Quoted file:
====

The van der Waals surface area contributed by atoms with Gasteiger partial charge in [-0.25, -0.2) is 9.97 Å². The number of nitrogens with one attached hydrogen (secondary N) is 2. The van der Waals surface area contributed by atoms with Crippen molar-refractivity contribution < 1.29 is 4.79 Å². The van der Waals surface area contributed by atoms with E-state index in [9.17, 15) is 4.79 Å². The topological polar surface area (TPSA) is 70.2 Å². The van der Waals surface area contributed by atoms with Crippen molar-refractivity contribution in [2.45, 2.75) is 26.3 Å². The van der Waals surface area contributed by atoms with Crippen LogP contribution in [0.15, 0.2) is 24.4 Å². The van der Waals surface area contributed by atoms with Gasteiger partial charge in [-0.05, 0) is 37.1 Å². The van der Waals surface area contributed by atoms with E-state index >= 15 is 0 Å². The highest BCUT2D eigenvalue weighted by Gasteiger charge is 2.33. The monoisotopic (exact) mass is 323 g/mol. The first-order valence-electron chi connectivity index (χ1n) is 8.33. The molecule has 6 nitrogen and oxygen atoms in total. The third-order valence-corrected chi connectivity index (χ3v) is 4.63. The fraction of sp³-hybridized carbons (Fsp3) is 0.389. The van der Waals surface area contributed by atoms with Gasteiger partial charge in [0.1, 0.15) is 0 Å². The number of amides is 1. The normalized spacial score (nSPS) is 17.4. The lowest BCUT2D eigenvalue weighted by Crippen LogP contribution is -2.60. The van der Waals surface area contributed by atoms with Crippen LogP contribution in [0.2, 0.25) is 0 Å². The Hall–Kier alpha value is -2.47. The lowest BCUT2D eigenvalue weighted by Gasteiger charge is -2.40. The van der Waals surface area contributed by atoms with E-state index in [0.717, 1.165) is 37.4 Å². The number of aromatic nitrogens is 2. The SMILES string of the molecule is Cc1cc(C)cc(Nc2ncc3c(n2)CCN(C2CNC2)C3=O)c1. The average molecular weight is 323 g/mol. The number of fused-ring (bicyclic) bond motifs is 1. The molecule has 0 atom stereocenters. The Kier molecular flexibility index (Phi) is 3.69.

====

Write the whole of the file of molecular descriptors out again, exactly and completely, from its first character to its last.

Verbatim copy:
The van der Waals surface area contributed by atoms with Gasteiger partial charge in [-0.25, -0.2) is 9.97 Å². The number of nitrogens with one attached hydrogen (secondary N) is 2. The van der Waals surface area contributed by atoms with Crippen molar-refractivity contribution < 1.29 is 4.79 Å². The van der Waals surface area contributed by atoms with E-state index in [9.17, 15) is 4.79 Å². The topological polar surface area (TPSA) is 70.2 Å². The van der Waals surface area contributed by atoms with Crippen molar-refractivity contribution in [2.45, 2.75) is 26.3 Å². The van der Waals surface area contributed by atoms with Crippen LogP contribution in [0.15, 0.2) is 24.4 Å². The van der Waals surface area contributed by atoms with Gasteiger partial charge in [-0.05, 0) is 37.1 Å². The van der Waals surface area contributed by atoms with E-state index >= 15 is 0 Å². The highest BCUT2D eigenvalue weighted by Gasteiger charge is 2.33. The monoisotopic (exact) mass is 323 g/mol. The first-order valence-electron chi connectivity index (χ1n) is 8.33. The molecule has 6 nitrogen and oxygen atoms in total. The third-order valence-corrected chi connectivity index (χ3v) is 4.63. The fraction of sp³-hybridized carbons (Fsp3) is 0.389. The van der Waals surface area contributed by atoms with Gasteiger partial charge in [0.1, 0.15) is 0 Å². The number of amides is 1. The normalized spacial score (nSPS) is 17.4. The lowest BCUT2D eigenvalue weighted by Crippen LogP contribution is -2.60. The van der Waals surface area contributed by atoms with Crippen LogP contribution in [0.2, 0.25) is 0 Å². The Hall–Kier alpha value is -2.47. The lowest BCUT2D eigenvalue weighted by Gasteiger charge is -2.40. The van der Waals surface area contributed by atoms with E-state index in [0.717, 1.165) is 37.4 Å². The number of aromatic nitrogens is 2. The SMILES string of the molecule is Cc1cc(C)cc(Nc2ncc3c(n2)CCN(C2CNC2)C3=O)c1. The average molecular weight is 323 g/mol. The number of fused-ring (bicyclic) bond motifs is 1. The molecule has 0 atom stereocenters. The Kier molecular flexibility index (Phi) is 3.69.